Perspectives: Finding our way
Finding our way
I wrote last year, from my perspective as a career professional, about navigation and wayfinding as powerful metaphors for the life journey that is your career. The pandemic was then mainly of concern at a distance and not an immediate career development issue here in Auckland, let alone Aotearoa New Zealand. How quickly circumstances can change. The ripples from Covid-19 morphed into waves that pushed us to rethink our daily lives from local, national and international perspectives.
Wayfinding through the disruptions
The real and immediate effects of the coronavirus demanded pragmatic and innovative steps to ensure wellbeing and protect livelihoods.
A career development response to what became the “new normal” of disruptions in employment and social connections drew on tried and true methods for supporting people to solve problems in navigating their career journey. In addition, digital technologies have increasingly been used in supporting people through the necessary steps of reflecting, exploring, creating plans, and initiating those plans.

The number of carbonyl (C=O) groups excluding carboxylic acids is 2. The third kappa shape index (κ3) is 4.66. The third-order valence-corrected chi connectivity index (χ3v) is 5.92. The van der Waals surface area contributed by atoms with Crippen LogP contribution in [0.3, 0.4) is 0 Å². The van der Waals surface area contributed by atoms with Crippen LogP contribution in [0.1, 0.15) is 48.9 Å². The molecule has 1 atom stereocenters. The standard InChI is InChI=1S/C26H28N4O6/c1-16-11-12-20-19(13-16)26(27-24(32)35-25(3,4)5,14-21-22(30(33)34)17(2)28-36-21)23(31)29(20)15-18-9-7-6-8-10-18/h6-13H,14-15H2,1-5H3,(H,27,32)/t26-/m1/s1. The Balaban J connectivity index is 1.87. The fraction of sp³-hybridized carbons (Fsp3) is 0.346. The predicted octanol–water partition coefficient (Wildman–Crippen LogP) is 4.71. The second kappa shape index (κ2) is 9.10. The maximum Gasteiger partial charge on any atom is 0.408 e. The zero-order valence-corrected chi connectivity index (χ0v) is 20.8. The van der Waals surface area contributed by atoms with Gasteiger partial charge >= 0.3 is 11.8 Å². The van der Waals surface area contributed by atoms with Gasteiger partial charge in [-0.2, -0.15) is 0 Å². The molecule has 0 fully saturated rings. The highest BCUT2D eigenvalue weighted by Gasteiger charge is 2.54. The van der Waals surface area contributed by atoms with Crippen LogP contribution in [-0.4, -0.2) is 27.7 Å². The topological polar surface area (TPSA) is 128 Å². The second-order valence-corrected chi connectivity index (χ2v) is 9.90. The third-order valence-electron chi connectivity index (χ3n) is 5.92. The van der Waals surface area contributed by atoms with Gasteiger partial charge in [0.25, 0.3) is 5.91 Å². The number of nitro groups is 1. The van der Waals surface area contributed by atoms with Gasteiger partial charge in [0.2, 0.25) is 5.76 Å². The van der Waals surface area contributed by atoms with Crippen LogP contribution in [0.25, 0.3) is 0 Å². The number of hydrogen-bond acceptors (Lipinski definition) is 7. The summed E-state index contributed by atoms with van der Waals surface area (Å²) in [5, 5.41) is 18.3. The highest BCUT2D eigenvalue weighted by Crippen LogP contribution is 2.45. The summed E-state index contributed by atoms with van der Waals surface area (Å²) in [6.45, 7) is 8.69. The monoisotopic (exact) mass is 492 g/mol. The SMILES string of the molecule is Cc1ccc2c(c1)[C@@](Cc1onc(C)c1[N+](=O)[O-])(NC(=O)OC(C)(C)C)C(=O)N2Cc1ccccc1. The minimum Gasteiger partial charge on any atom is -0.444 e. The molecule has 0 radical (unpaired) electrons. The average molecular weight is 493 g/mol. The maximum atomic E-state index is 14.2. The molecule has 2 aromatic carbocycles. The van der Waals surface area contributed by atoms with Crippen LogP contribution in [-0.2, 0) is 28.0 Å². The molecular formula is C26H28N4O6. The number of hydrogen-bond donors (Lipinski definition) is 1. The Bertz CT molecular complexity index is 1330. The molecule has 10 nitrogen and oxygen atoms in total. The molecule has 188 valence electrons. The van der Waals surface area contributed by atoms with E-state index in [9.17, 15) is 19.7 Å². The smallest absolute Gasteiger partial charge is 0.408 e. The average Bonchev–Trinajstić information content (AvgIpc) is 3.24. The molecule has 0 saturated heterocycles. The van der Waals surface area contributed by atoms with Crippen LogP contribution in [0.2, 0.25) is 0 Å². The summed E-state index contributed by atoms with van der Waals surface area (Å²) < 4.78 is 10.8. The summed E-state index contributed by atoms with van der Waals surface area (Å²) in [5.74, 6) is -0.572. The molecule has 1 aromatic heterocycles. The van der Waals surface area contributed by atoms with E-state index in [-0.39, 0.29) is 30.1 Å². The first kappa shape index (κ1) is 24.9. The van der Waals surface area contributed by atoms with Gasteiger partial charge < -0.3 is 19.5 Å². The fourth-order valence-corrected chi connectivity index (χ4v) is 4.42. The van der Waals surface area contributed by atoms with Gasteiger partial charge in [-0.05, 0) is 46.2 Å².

Lessons from the AI ecosystem
Somewhat ironically, the ongoing conversations/debates about the impact of AI and robots on jobs of the future may have already prepared us to navigate socially just ways for addressing the likely impacts of the pandemic on people’s career development. My involvement in the AI Forum NZ working group on law, ethics and society afforded me the opportunity to hear and share views about the role of government, public and private sectors, and the collective responsibility of AI stakeholders to design, develop and use AI systems to promote the wellbeing of New Zealanders. Our working group published a set of guiding principles for trustworthy AI in Aotearoa New Zealand. A key focus was to make sure the principles are simple, succinct and user-friendly.
To find socially just solutions for the complex career development and labour market challenges emerging from the pandemic, the five AI principles could be useful compass points: Fairness and Justice; Reliability, Security and Privacy; Transparency; Human oversight and Accountability; and Wellbeing.
Kindness is calming, so as we continue to find our way through disruptions—wherever we live—let’s look out for and be kind to one another, and especially for those who are vulnerable.
Dr Val O’Reilly is an Executive Director of The Career Development Company